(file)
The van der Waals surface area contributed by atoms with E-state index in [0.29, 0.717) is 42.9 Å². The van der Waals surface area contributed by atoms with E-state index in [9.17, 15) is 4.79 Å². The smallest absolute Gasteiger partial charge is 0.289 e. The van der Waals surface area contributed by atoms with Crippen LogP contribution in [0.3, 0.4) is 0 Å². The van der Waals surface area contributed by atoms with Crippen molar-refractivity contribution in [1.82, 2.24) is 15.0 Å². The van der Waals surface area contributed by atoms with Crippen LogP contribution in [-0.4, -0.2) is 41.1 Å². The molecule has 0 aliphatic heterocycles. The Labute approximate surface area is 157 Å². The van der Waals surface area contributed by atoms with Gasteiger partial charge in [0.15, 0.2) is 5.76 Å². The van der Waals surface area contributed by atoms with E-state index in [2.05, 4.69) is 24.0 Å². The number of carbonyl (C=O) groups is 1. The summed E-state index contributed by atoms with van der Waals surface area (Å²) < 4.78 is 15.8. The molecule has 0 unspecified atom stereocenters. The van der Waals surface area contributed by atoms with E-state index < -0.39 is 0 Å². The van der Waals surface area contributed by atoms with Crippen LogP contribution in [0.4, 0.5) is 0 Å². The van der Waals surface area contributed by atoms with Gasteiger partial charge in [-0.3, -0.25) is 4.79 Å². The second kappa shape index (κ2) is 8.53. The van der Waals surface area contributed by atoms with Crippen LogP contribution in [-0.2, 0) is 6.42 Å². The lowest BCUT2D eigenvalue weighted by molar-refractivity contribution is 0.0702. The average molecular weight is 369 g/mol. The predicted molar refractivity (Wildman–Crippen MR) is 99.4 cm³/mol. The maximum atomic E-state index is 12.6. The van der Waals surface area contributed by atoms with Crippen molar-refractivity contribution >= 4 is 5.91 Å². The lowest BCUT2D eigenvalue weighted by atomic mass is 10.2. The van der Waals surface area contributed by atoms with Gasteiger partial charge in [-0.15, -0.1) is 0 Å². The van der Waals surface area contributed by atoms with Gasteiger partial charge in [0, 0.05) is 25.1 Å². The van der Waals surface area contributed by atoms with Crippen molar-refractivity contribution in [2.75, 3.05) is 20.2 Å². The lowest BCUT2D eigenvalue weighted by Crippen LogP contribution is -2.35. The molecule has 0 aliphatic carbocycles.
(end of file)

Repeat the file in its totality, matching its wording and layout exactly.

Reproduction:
The van der Waals surface area contributed by atoms with E-state index in [0.29, 0.717) is 42.9 Å². The van der Waals surface area contributed by atoms with E-state index in [9.17, 15) is 4.79 Å². The smallest absolute Gasteiger partial charge is 0.289 e. The van der Waals surface area contributed by atoms with Crippen LogP contribution in [0.3, 0.4) is 0 Å². The van der Waals surface area contributed by atoms with Crippen molar-refractivity contribution in [1.82, 2.24) is 15.0 Å². The van der Waals surface area contributed by atoms with Crippen LogP contribution in [-0.4, -0.2) is 41.1 Å². The molecule has 0 aliphatic heterocycles. The Labute approximate surface area is 157 Å². The van der Waals surface area contributed by atoms with Gasteiger partial charge in [0.15, 0.2) is 5.76 Å². The van der Waals surface area contributed by atoms with E-state index in [2.05, 4.69) is 24.0 Å². The number of carbonyl (C=O) groups is 1. The summed E-state index contributed by atoms with van der Waals surface area (Å²) < 4.78 is 15.8. The molecule has 0 unspecified atom stereocenters. The van der Waals surface area contributed by atoms with E-state index < -0.39 is 0 Å². The van der Waals surface area contributed by atoms with Crippen LogP contribution in [0.4, 0.5) is 0 Å². The van der Waals surface area contributed by atoms with Gasteiger partial charge in [-0.3, -0.25) is 4.79 Å². The second kappa shape index (κ2) is 8.53. The van der Waals surface area contributed by atoms with Crippen LogP contribution in [-0.2, 0) is 6.42 Å². The lowest BCUT2D eigenvalue weighted by molar-refractivity contribution is 0.0702. The average molecular weight is 369 g/mol. The predicted molar refractivity (Wildman–Crippen MR) is 99.4 cm³/mol. The maximum atomic E-state index is 12.6. The van der Waals surface area contributed by atoms with Crippen molar-refractivity contribution >= 4 is 5.91 Å². The lowest BCUT2D eigenvalue weighted by atomic mass is 10.2. The van der Waals surface area contributed by atoms with Gasteiger partial charge in [-0.15, -0.1) is 0 Å². The van der Waals surface area contributed by atoms with Gasteiger partial charge in [0, 0.05) is 25.1 Å². The van der Waals surface area contributed by atoms with Crippen molar-refractivity contribution in [2.75, 3.05) is 20.2 Å². The lowest BCUT2D eigenvalue weighted by Crippen LogP contribution is -2.35. The molecule has 0 aliphatic carbocycles.